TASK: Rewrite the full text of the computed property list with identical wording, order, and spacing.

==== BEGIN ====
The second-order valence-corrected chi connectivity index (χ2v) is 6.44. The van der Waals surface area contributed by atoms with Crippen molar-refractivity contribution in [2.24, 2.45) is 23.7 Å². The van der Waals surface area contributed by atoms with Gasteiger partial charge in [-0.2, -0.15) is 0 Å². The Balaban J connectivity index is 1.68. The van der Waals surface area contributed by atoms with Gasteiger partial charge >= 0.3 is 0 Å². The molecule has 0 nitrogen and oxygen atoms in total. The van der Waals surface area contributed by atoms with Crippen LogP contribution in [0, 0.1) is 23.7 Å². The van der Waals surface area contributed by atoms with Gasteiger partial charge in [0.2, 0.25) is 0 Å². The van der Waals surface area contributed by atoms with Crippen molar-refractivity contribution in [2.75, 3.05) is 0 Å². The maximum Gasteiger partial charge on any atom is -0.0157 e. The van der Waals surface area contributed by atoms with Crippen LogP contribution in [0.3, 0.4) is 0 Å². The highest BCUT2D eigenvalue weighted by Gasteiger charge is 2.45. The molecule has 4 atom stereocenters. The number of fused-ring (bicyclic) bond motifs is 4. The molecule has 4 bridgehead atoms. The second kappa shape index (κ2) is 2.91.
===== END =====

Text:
The second-order valence-corrected chi connectivity index (χ2v) is 6.44. The van der Waals surface area contributed by atoms with Crippen molar-refractivity contribution in [2.24, 2.45) is 23.7 Å². The van der Waals surface area contributed by atoms with Gasteiger partial charge in [-0.2, -0.15) is 0 Å². The Balaban J connectivity index is 1.68. The van der Waals surface area contributed by atoms with Gasteiger partial charge >= 0.3 is 0 Å². The molecule has 0 nitrogen and oxygen atoms in total. The van der Waals surface area contributed by atoms with Crippen LogP contribution in [0, 0.1) is 23.7 Å². The van der Waals surface area contributed by atoms with Gasteiger partial charge in [0.2, 0.25) is 0 Å². The van der Waals surface area contributed by atoms with Crippen molar-refractivity contribution in [2.75, 3.05) is 0 Å². The maximum Gasteiger partial charge on any atom is -0.0157 e. The van der Waals surface area contributed by atoms with Crippen LogP contribution in [0.3, 0.4) is 0 Å². The highest BCUT2D eigenvalue weighted by Gasteiger charge is 2.45. The molecule has 4 atom stereocenters. The number of fused-ring (bicyclic) bond motifs is 4. The molecule has 4 bridgehead atoms. The second kappa shape index (κ2) is 2.91.